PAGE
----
Florida Gov't Ransomware Tops $1 Million Payout

John Lister's picture

Officials in Lake City, Florida have voted to pay half a million dollars to hackers to regain access to computer files. It's the second such payment by a local government in the state in as many weeks.

Lake City's government computer system was hit by a ransomware attack in which hackers remotely encrypt files and then demand payment to unlock them. They asked for 42 units of the digital cryptocurrency Bitcoin, worth roughly $500,000. That payment method makes it much harder to trace the recipients.

The good news in this case is that public safety networks are unaffected and that all sensitive data such as the card details of people who pay fees to the city was stored elsewhere. However, the ransomware has locked up the city government's email system and put most of its landline telephones out of action. (Source: bbc.co.uk)

Related: How to Prevent Ransomware in 2018 - 10 Steps

Insurance Will Cover Most Costs

Officials have now concluded that it's more efficient to pay the ransom than lose the money and time it would take to restore the networks. Most of the cost will be covered by insurance, though the city will have to pay around $10,000 from public funds.

Only last week another Florida town, Riviera Beach, agreed to pay around $600,000 to ransomware attackers, again with insurers footing most of the bill. That was arguably a more serious attack as the compromised networks included those used for emergency response systems and water pump stations. At the time of writing officials hadn't confirmed whether full access had been restored, but the city government's website was offline. (Source: apnews.com)

Hackers May Now Keep Promises

The attacks on local government have seen something of a change in tactics by the attackers. Previously when ransomware has hit individuals, there's been no guarantee that paying up will actually get the promised unlocking. In some cases, the hackers simply keep demanding additional payments until the victim realizes they are being strung along.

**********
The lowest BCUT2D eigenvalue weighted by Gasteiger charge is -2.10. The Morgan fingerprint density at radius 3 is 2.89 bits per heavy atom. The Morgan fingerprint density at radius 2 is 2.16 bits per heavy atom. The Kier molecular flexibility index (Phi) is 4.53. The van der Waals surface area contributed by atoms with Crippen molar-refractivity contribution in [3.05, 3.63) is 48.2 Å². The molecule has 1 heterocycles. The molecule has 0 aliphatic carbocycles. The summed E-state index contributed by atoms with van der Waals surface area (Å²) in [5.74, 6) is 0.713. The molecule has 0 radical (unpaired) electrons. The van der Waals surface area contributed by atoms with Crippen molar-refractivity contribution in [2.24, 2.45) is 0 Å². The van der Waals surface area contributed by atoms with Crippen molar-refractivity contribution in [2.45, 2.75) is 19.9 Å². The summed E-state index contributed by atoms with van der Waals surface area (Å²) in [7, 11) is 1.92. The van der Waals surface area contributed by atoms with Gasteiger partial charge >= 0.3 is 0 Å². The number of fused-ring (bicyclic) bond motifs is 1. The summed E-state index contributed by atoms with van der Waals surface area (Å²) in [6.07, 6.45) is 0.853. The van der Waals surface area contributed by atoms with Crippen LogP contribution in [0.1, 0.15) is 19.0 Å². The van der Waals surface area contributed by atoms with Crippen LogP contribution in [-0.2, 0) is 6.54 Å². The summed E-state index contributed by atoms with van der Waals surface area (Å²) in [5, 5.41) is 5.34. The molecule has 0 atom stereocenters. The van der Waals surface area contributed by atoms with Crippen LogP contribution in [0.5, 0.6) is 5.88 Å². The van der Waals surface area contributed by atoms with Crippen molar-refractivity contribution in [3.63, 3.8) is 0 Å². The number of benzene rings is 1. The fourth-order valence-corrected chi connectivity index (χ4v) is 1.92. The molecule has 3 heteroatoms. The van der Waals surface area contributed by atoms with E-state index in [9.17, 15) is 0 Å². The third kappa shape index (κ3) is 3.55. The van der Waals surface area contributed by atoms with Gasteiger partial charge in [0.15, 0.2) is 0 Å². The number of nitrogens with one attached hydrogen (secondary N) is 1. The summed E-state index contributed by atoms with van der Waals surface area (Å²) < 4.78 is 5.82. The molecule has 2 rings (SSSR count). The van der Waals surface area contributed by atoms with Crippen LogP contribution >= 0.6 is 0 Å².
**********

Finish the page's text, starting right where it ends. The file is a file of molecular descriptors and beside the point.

With most of the government attacks, the hackers have unlocked the files when they've received the payment. That's likely because these are targeted attacks for large ransoms, so the hackers want the victims to feel assured paying up is worthwhile. They may also have concluded insurers will be less willing to cover such payments if they aren't going to be effective.

Related: How to Fix: Computer / Network Infected with Ransomware (10 Steps)

Related: 8 Ways to Protect Your Backups from Ransomware

What's Your Opinion?

Should local governments pay up if hit by a ransomware attack? Does doing so put others at risk by making ransomware attacks more likely? Is there a risk that cyber-insurance polices remove the incentive to improve security and reduce the risk of a successful attack in the first place?

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Dennis Faas's picture

This is why bitcoin and similar virtual currencies should be banned. The transactions are anonymous which means they can't be traced. If the opposite were true, then perhaps ransomware and similar million dollar attacks would not happen in the first place. It would make paying (and receiving) funds to criminals much more difficult.

Also, whoever was in charge of backing up and securing data at these government agencies should be fired. Insurance will pay the bill for now, but you can bet that this will be passed on to the people as insurance rates skyrocket as a result of similar attacks.

Navy vet's picture

By paying the hackers, it just emboldens them to attack more victims.

DavidInMississippi's picture

EVERY entity that depends on computers to run, be they governments, hospitals, corporations, or any other agency, MUST have a system backup-and-recovery protocol in place, and follow it rigorously! Sure, it costs money to hire an expert to set this up for you, and to have one of the employees actually perform the backups and periodic restore drills to make sure it all works, but it no question costs less than the ransom from the slimeball thieves, and I'd bet would cost less than even the insurance payments.

NEXT, insurance companies should perform regular system security audits of their clients, and change the rates the clients pay based on the results of these audits. Grade A+ on system security? Smaller premiums. Grade F on system security? You pay through the nose.

Finally this sounds to me like a screaming opportunity for someone to become the nation's (world's?) leading expert on system security evaluation, implementation, training, maintenance, and audits. If I were even 20 years younger, I'd do this myself.

kitekrazy's picture

Whoever was responsible for the security should be canned.

Jim-in-kansas's picture


I agree... Wished I was 20 years younger also !!

I've always thought a significant number "security" people during the day are also darknet hackers at night working to keep their daytime jobs busy.. :-)